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Posted by: Sam Elliott on Aug 19, 2011

Journal Issue Date: Jun 2011

Journal Name: June 2011 - Vol. 47, No. 6

Evidenced by the predecessors to this column over the past several months, I have indulged my interest in Tennessee’s legal history to the point of neglecting important current topics that in past years have been the subject of the President’s Perspective. But, based upon personal experience and any number of sayings and platitudes on the subject, I believe the past informs the present, and I hope that my readers this year have found some value in my digressions into our state’s legal history.

Being limited to 12 columns, I necessarily left out a number of characters and incidents of Tennessee legal history that some of you may have expected to see. In order to focus on matters of statewide significance, I have tended to write on matters further in the past than living memory, because each of my readers remembers unusual cases and significant characters and I wanted to make sure no part of the bar felt slighted.

Left untold were the stories of the founding of Tennessee’s first law school, Cumberland Law School in 1847 (and its migration to Birmingham in 1961), or, indeed, the other law schools in the state, the first argument against capital punishment made by eventual governor Aaron V. Brown in 1832, the establishment of the first written bar exam in 1904, the story of Tennessee’s being the 36th state to adopt the 19th Amendment and give women the right to vote in 1920, the start of the UT law school’s legal clinic in 1947 as the first legal services project in the state, the “one man one vote” decision in Baker v. Carr, the adoption of the Code of Professional Responsibility in 1970, the snail darter case in 1978, the establishment of IOLTA in 1984, and countless other milestones.

I also tended to stay away from the stories of lawyers and judges in living memory, first, because I feared that my bias, like my knowledge, would be toward those from Chattanooga and the surrounding area, and second, because I would simply have had a hard time picking out a discrete number of characters from the many I have known (or have heard of) in my years of practice. And if I knew too many from Chattanooga, how many more would there have been, in the words of John Ward, from Memphis to Mountain City? Indeed, some years ago I reviewed for this magazine a book titled Tales from Tennessee Lawyers, which I found to be amusing but which only scratched the surface of the stories told over and over again at every bar meeting and in every courthouse in every county in this state.

I had a natural inclination to highlight the 1964 Jimmy Hoffa trial, which was restrained by my equitable desire not to overemphasize Chattanooga. As background, fresh out of law school I worked for a year as the clerk to Roger Dickson, who was then the United States magistrate. That placed me in proximity to Judge Frank Wilson, an outstanding jurist and lawyer who was also a most admirable man. My eventual law partner Charlie Gearhiser was Judge Wilson’s law clerk during the Hoffa trial, and I learned much later that my friends and colleagues in the Chattanooga bar —  Judge Chink Brown and Marvin Berke — were also involved in the trial. The Chattanooga chapter of the Federal Bar Association commissioned a video relating to the trial that was shown at the Sixth Circuit Conference in Chattanooga in 2008, and it was great to see and hear the recollections of those who participated in a nationally-spotlighted case, which was tried before a judge whom I once knew, in a courthouse where I once worked. That was a tough story to pass up.[1]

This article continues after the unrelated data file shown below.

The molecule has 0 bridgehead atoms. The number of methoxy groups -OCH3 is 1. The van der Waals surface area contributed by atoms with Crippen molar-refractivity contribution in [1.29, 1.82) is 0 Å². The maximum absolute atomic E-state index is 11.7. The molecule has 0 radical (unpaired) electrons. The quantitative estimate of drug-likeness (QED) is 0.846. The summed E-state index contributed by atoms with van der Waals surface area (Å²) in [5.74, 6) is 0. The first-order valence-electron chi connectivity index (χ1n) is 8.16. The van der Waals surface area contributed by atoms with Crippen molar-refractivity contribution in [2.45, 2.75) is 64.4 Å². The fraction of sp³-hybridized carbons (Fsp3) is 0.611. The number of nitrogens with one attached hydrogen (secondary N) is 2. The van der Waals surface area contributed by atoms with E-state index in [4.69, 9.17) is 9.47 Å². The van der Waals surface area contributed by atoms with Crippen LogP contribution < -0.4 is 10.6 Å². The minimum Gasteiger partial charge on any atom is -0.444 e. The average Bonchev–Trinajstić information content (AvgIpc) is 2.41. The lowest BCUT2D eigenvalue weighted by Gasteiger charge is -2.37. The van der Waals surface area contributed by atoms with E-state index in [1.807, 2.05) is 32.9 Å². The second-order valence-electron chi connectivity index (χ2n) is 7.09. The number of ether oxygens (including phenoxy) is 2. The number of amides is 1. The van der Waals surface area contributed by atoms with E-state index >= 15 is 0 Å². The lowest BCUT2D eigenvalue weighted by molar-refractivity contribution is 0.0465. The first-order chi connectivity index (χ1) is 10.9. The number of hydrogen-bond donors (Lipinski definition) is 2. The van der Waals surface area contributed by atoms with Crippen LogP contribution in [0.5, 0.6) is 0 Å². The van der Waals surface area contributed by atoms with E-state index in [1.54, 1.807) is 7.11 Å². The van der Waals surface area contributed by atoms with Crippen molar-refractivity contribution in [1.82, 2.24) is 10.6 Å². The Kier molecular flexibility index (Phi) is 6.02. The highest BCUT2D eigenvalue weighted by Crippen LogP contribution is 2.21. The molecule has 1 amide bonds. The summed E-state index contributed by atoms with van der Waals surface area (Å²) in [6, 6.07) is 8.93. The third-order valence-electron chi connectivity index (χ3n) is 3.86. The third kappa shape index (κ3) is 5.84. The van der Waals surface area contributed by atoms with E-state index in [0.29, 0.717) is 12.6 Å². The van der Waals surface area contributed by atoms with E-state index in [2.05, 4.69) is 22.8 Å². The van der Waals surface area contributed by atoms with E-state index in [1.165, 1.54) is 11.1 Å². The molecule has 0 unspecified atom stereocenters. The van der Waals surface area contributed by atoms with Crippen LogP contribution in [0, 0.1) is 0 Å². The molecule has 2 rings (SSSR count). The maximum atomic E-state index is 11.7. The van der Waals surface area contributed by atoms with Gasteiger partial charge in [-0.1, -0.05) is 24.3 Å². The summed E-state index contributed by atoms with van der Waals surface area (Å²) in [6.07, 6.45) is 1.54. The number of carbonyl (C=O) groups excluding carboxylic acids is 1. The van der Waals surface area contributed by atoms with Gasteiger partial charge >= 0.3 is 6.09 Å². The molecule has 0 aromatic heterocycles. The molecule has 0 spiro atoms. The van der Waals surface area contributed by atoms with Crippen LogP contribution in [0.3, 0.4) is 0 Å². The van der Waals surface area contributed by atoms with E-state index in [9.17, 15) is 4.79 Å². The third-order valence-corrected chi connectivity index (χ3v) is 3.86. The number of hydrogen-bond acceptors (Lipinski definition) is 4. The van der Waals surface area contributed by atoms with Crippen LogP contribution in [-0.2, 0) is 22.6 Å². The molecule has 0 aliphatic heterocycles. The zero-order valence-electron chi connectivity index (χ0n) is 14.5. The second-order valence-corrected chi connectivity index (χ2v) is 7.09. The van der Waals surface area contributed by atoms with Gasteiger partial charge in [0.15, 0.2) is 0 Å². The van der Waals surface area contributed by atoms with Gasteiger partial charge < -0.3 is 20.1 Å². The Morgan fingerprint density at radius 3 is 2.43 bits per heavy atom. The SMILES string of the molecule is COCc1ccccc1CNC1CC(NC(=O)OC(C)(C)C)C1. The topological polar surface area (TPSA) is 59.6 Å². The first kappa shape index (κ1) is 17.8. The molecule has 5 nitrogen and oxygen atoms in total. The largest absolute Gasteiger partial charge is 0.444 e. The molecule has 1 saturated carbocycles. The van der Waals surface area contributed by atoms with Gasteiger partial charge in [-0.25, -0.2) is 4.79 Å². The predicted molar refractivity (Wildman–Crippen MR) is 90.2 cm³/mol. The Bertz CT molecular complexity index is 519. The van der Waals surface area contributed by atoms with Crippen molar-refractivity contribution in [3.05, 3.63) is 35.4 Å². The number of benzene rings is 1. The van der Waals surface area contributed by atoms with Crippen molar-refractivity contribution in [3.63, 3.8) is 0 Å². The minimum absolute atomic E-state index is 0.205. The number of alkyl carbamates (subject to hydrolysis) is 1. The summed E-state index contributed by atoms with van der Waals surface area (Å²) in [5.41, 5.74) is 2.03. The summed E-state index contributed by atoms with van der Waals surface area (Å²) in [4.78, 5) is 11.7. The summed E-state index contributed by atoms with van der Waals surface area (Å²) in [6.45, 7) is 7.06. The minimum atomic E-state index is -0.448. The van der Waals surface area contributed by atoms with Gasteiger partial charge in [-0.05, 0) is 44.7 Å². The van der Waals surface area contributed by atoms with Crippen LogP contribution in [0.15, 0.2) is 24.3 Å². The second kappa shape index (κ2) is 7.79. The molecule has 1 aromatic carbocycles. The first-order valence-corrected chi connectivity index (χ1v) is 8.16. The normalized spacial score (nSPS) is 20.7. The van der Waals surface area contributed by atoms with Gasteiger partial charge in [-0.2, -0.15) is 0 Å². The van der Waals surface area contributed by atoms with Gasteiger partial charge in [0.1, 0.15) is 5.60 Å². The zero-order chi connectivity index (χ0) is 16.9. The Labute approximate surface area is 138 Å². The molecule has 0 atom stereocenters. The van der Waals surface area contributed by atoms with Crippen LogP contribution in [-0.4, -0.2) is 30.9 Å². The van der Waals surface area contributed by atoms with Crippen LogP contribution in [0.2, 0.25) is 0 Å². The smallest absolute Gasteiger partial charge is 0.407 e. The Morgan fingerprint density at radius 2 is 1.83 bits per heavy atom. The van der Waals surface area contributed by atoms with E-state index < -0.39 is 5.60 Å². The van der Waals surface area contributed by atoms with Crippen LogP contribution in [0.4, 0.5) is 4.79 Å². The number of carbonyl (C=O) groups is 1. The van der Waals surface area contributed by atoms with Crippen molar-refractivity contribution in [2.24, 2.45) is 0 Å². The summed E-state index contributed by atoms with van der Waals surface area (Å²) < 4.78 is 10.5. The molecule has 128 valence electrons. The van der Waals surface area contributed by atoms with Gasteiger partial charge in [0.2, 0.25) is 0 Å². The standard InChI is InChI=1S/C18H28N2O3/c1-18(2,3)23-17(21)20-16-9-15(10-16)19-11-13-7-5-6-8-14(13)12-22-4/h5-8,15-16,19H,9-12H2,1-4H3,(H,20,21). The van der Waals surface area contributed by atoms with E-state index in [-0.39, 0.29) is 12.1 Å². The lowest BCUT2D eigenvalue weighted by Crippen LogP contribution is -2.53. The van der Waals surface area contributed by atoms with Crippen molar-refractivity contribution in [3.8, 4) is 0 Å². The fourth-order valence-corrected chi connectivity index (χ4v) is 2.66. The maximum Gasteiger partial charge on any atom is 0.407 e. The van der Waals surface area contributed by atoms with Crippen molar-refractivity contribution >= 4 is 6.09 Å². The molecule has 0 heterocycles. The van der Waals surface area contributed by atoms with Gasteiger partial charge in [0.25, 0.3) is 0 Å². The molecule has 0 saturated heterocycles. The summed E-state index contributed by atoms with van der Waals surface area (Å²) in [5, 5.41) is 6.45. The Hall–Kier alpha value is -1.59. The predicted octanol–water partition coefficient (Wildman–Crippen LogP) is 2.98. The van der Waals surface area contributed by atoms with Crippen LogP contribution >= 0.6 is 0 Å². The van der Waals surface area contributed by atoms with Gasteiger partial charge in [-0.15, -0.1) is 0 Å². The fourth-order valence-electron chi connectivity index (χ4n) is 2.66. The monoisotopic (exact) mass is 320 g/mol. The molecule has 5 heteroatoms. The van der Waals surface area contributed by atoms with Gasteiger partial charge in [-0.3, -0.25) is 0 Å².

What’s the conclusion that I want my readers to draw from a year’s series of columns that focused on our state’s legal history? That the history and legacy of Tennessee’s lawyers is honorable. That there are stories from the past well worth bringing to light in our time, both for edification and amusement, and therefore well worth perpetuating for those lawyers who come after us. Thanks to my hard-working law partners, the TBA’s great staff, my loving and patient wife, and many of you, it has been my privilege as president of the Tennessee Bar Association this year to have the opportunity to tell some of those stories, and to lead our association into the second decade of this century as it continues to serve our members, our communities, and our state.


  1. My initial introduction to the Chattanooga Bar’s best war stories and personality profiles came from Mickey Barker, Roger, Charlie, and my partner Wayne Peters. Subsequently, like many of you, I have heard, retold and in a few cases experienced situations that themselves became good war stories. My having to wake up a slumbering co-counsel during a federal trial some years ago is the best one that can be printed here.